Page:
Aaron’s Top 10 Episodes of 2011

1.“Breaking Bad” (Season Four, Episode 13, “Face Off”)
2. “Justified” (Season Two, Episode 13, “Bloody Harlan”)
3. “Doctor Who” (Season Six, Episode 4, “The Doctor’s Wife”)
4. “Community” (Season Three, Episode 4, “Remedial Chaos Theory”)
5. “Being Human” (Season Three, Episode 6, “The Longest Day”)
6. “American Horror Story” (Season One, Episode 5, “Halloween: Part 2”)
7. “Misfits” (Season One, Episode 7, “Episode Seven”)
8. “My Little Pony: Friendship is Magic” (Season One, Episode 26, “The Best Night Ever”)
9. “Curb Your Enthusiasm” (Season Eight, Episode 2, “The Safe House”)
10. “True Blood” (Season Four, Episode 11, “And When I Die”)

Parks and Recreation

(Season Four, Episode 9, “The Trial of Leslie Knope”)

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By Keith Jackson, co-host of the podcast “And the Nominees Are”

I promise I’m not showing any bias to Parks and Rec just because it’s set in Indiana. But without a doubt, the comedy had one of the best years of any network show. Community had a great episode that poked fun at “mockumentary” shows like The Office, Modern Family and Parks and Rec.Admittedly this narrative device is one of the weaknesses of the show, but somehow it isn’t as obtrusive as it is in others like it. There are better punch lines in the “confessionals”, as the lesser shows resort to staring at the (seemingly invisible) camera. Funny faces are funny(?).

It’s hard to pick a single episode to highlight since the show maintains quality pretty much every week with its memorable characters. One of the best steps the show made was introducing Adam Scott and Rob Lowe’s characters. But you can’t forget about the minor characters—for instance, I can’t help but laugh whenever Perd from “Ya’ Heard? with Perd” shows up. And Tom’s friendship with Jean-Ralphio to create Entertainment 720 created some incredibly funny situations.

But I won’t cop out and say “every episode’s a winner!” This current season is Parks and Rec’s “fourth (well, third-and-a-half), and it seemed every episode topped the previous week’s. One that comes to mind is “The Trial of Leslie Knope”, which had more plot development than the last three seasons of The Office (I’m assuming). Leslie and Ben have been having a secret relationship that is frowned upon in the workplace. When Chris finds out about it, an ethics trial is held to make sure there isn’t corruption. A callback to an earlier season occurs when the maintenance worker from the Lil’ Sebastian remembrance testifies that he was bribed. While a loophole is sought, it is discovered that Ben took responsibility and Leslie will not completely lose her job. A tender moment is presented in a clever and humorous way: by way of the stenographer.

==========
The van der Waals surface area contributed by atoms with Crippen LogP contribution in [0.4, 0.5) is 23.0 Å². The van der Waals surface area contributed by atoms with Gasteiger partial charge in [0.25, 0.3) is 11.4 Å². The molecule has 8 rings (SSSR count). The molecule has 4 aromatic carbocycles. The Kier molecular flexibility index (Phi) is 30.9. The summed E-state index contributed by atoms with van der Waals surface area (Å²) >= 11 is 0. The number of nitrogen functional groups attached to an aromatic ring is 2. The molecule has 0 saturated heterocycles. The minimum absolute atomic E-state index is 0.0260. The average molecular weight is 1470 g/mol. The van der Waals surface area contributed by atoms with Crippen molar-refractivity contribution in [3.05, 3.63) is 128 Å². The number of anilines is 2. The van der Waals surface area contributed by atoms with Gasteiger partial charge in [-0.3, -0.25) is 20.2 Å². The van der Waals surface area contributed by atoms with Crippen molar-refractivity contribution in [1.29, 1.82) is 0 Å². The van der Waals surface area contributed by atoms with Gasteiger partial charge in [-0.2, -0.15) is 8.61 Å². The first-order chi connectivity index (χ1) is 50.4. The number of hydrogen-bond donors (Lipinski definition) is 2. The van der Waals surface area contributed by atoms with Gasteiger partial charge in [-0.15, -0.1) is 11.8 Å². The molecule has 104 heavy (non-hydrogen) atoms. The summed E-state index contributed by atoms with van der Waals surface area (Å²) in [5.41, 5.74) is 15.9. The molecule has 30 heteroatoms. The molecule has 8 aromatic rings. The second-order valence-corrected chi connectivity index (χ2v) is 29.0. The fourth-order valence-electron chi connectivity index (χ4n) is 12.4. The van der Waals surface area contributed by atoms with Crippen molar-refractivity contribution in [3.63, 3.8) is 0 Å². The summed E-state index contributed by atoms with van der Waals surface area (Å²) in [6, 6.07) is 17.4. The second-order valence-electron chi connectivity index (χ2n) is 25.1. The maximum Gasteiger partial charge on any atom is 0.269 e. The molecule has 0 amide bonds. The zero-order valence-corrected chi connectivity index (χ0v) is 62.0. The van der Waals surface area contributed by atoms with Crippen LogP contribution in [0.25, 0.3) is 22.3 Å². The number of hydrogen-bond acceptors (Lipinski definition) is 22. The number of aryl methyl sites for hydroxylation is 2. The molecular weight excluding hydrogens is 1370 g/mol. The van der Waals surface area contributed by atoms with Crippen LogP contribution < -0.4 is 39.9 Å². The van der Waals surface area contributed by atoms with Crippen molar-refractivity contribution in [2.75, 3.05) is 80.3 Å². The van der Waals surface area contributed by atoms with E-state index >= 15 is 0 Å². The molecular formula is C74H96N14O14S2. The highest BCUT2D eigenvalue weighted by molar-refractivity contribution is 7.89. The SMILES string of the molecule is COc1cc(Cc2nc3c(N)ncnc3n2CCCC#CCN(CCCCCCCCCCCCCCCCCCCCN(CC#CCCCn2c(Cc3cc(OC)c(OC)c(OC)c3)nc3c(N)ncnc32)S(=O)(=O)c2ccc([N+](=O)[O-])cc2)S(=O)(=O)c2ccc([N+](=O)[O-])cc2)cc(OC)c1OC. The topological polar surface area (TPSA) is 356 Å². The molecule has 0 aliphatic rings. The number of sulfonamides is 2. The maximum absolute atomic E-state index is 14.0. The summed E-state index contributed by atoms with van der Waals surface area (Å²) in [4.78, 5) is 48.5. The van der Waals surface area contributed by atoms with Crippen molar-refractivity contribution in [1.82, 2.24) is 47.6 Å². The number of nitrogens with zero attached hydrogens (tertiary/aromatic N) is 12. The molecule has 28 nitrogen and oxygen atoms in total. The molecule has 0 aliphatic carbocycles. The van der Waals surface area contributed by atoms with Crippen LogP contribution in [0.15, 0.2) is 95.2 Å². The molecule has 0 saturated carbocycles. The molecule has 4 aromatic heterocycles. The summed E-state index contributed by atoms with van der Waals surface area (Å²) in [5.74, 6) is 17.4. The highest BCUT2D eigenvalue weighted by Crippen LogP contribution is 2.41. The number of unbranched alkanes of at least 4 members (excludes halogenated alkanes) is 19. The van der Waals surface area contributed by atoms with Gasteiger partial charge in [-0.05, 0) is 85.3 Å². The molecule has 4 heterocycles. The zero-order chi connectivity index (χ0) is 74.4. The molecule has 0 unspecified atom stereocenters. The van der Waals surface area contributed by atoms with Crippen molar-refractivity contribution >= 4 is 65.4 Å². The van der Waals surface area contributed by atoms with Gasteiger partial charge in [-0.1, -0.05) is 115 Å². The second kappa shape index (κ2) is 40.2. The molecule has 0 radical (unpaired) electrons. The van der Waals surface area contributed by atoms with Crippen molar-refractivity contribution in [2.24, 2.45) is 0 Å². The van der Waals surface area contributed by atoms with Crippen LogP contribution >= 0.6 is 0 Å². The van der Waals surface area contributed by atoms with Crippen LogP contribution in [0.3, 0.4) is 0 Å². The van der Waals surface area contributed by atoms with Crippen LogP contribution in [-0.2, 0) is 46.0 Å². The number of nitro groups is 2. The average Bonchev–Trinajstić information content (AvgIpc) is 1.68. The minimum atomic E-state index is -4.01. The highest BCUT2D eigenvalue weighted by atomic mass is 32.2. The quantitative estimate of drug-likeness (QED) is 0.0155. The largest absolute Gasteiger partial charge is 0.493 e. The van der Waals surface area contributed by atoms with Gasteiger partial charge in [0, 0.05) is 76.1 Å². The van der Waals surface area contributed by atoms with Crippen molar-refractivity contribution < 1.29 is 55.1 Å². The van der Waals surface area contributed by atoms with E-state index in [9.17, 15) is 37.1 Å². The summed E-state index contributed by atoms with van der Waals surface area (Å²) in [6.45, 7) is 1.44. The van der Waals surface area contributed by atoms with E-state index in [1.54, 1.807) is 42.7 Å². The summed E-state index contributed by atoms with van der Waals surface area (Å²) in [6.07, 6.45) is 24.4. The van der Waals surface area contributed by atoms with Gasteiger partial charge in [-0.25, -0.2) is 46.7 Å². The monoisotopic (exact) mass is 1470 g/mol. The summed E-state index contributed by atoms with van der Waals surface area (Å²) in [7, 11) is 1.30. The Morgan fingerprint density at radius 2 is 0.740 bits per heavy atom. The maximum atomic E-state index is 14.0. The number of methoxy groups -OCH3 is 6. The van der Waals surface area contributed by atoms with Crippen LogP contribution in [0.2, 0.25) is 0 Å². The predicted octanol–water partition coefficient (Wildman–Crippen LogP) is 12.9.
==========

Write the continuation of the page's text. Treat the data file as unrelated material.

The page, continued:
The best episodes of any comedy are ones that exhibit both heart and humor. “The Trial of Leslie Knope” had this in spades, and a fun play on courtroom drama to boot.

Keith’s Top 10 Episodes of 2011

1.“Doctor Who” (Season Six, Episode 13, “The Wedding of River Song”)
2. “Community” (Season Two, Episode 19, “Critical Film Studies”)
3. “Parks and Recreation” (Season Four, Episode 9, “The Trial of Leslie Knope”)
4. “Archer” (Season Two, Episode 5, “The Double Deuce”)
5. “Doctor Who” (Season Six, Episode 7, “A Good Man Goes to War”)
6. “The Late Late Show With Craig Ferguson” (His week in Paris)
7. “Parks and Recreation” (Season Three, Episode 12, “Eagleton”)
8. “Community” (Season Three, Episode 4, “Remedial Chaos Theory”)
9. “Game of Thrones” (Season One, Episode 6, “A Golden Crown”)
10. “Community” (Season Two, Episodes 23-24, “A Fistful of Paintballs” / “For a Few Paintballs More”)


(Season Two, Episode 11, “Do Watcha Wanna”)


By Beau Thompson, Ball State Graduate

[SPOILERS for the end of the season, only in the 2ndparagraph]

I don’t think I’ve seen a show that has a stronger sense of time and place than Treme. It feels like a documentary crew just happened upon this characters while filming the aftermath of one of the worst natural disasters in the United States‘ history. This is not surprising, considering that the creator of the show, David Simon, is the co-creator of The Wire A.K.A The Greatest Show in Television History. Like The Wire, “Treme” explores the workings of a city (New Orleans) and follows an ensemble of characters of different social classes roughly a year after Hurricane Katrina destroyed their homes, and their spirit. They are trying to rebuild their lives while dealing with a government that seems more problematic than helpful.